The world economy may or may not have emerged stronger from last week's G-20 summit in Pittsburgh. And the first non-capital city to host the summit enjoyed the public-relations boon of showcasing its Phoenix-like rise from the ashes of the steel industry. But the Constitution took a hit.

Government officials decided a massive, preemptive police presence was necessary to avoid the raucous demonstrations that marred past economic summits. They established a virtual police state that quickly extinguished any spark of dissent, and a federal court ruling gave them free rein to do so.

To begin with, there was an oxymoronic requirement that groups get permits to march and demonstrate during the summit. Requiring citizens to obtain permission to gather, let alone speak, violates the spirit of the First Amendment.

But even demonstrators who had permission faced zealous intimidation. It started during the first demonstrations of the week, before the summit commenced. Police delayed one properly credentialed march and denied another group access to a public bypass.

Without a warrant or show of probable cause, police also interfered with the activist group Seeds of Peace's attempts to serve free meals to demonstrators from a converted bus, which was parked legally on private property. Police cited the group for silly traffic and vehicle-code violations, and they detained members on loitering charges while they were walking to a residence where they were staying.

Two days before the summit began, U.S. District Judge Gary L. Lancaster offered legal justification for the police activities to come. Noting the extraordinary security needs of an important international gathering, he refused to grant a restraining order sought by Seeds of Peace and another organization.

"I will not enjoin the city from enforcing these laws against anyone," the judge said, according to the Pittsburgh Post-Gazette. He added that Seeds of Peace's good intentions and free-speech rights did not give the group "immunity from local traffic and zoning laws."

Responding to the judge's ruling, Witold Walczak, director of the American Civil Liberties Union of Pennsylvania, told the paper, "It's hard to imagine a situation where a peaceful group that makes food ... could attract this much firepower and police attention and not be [a target of] harassment." It was also hard to understand the judge's comment that the parties were "not here to determine if constitutional violations have occurred."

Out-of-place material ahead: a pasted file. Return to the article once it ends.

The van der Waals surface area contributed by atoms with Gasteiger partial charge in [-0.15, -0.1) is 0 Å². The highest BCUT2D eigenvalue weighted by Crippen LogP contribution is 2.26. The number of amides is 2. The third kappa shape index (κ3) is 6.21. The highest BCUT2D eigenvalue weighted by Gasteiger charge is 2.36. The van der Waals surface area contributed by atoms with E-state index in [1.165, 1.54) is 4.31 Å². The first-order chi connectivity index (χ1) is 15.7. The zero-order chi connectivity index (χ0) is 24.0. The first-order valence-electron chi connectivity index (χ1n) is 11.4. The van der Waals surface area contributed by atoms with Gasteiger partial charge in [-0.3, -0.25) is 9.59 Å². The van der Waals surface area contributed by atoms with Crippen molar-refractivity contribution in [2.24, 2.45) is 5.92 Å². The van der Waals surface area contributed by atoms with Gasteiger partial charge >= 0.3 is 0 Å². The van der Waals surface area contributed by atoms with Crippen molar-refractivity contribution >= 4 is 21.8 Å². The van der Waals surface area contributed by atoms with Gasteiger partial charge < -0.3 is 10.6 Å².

Judge Lancaster's logic was quite a stretch. Police had ordered the Seeds of Peace bus to stop 20 yards from its destination and then detained it for two hours for a safety inspection by the city's commercial-vehicle enforcement unit. This was hardly routine enforcement of a city's traffic and zoning regulations.

Upholding the city's right to employ such tactics in this early legal challenge set an unfortunate tone for the summit. While the judge's ruling may not have been the final word on possible constitutional violations, it gave the police a pass to do as they pleased in handling the larger planned and unplanned demonstrations later in the week.

The police did just that, arresting, gassing, jailing, and dispersing protesters at will. Thousands of riot-gear-clad police and National Guard troops employed an arsenal of ear-piercing sound effects, rubber bullets, clubs, and chemicals to herd and corral marchers. Protesters and their messages were penned safely into nooks far away from the eyes and ears of the summit participants.

Supporters of such tactics cite the dangers of terrorism, the threat of violence, and the inconvenient disruption of political proceedings as justifications for limiting free assembly and speech. But the First Amendment does not apply only during periods of safety and calm. Indeed, it is during perilous times that constitutional guarantees of speech and assembly are most necessary - and most endangered.

Because any subsequent rulings on police tactics during the summit would come far too late to have any legal or tactical use, Judge Lancaster's early ruling inflicted real and lasting damage. It gave the police unrestrained power, leaving the messy matter of constitutionality to be determined at a later - and meaningless - date.

Steve Hallock is an assistant professor of journalism at Point Park University in Pittsburgh. He can be contacted at